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"Time Zero" author Carolyn Cahagan. (Supplied)

Page turner

Novelist creates a dystopian world for girls, inspired by homegrown fundamentalism

By Carolyn Cohagan on April 19, 2016

Time Zero is my new young adult novel about a 15-year-old girl living in a future Manhattan that has been taken over by extremists. What makes the book unique is that all the religious rules have been taken from existing fundamentalist religions, including those that originate in the United States. Each rule that the heroine, Mina Clark, follows is governing the life of a girl somewhere in the world right now.

I began writing Time Zero in 2010. I was disturbed by the news coming from Afghanistan concerning the Taliban and their unconscionable suppression of women’s rights. Despite the presence of U.S. troops, the Taliban was continuing to keep girls from attending school, banning women from working, and using strict dress and conduct codes to make girls virtual prisoners in their homes. In August, a shocking cover of Time magazine introduced the world to an 18-year-old girl who had had her nose and ears cut off by a Taliban commander for fleeing her abusive in-laws.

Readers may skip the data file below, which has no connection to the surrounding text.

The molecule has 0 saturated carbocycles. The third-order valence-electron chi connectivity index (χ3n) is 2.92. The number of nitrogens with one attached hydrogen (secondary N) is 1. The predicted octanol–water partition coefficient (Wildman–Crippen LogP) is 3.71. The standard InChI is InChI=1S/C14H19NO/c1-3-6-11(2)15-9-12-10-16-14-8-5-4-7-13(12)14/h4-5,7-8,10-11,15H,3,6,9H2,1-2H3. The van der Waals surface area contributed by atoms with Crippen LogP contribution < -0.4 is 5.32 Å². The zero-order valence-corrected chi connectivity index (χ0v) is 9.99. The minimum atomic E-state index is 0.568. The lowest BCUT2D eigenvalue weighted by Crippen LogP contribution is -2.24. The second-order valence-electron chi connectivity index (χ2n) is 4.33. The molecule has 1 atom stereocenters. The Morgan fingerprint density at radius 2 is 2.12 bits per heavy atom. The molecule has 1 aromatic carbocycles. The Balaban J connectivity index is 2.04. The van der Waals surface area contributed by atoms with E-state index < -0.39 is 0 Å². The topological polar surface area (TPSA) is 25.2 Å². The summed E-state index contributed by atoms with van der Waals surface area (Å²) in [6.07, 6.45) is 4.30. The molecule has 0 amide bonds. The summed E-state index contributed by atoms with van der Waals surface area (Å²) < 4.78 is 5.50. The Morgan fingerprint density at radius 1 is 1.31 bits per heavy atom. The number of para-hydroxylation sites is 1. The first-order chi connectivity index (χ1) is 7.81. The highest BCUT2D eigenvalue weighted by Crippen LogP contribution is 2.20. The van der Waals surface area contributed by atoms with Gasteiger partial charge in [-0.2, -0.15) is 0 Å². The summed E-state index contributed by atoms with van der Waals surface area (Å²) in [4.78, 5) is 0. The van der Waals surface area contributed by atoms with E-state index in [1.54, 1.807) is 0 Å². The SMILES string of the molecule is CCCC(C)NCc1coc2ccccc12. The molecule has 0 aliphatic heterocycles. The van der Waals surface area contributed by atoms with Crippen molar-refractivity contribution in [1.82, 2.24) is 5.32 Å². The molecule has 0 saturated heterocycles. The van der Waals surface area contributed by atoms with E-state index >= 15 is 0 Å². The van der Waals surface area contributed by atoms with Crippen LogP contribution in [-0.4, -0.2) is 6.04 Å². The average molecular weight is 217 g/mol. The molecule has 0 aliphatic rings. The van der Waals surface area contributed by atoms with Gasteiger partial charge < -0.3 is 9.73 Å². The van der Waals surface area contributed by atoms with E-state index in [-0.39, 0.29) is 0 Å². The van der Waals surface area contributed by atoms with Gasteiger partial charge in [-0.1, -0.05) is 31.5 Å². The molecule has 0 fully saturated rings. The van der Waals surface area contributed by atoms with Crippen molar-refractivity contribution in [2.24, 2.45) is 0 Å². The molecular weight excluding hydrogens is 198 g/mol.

As horrified as I was by the actions of the Taliban, I was also exasperated by the hypocrisy that I felt Americans displayed when they discussed “fundamentalism,” as if it were a problem that only occurred outside of the United States and only pertained to Islam. For example, America has an enormous problem with forced marriages. According to a 2015 NPR story, between 2000 and 2010, nearly 4,000 children were married in New York State alone. “They came from families of Muslim, Christian, Hindu, Buddhist and other faiths, from immigrant families from many countries and from non-immigrant communities, too.” Many states allow girls under the age of 18 (and as young as 12 in Massachusetts) to be married as long as they have permission from their parents.

"Time Zero" cover.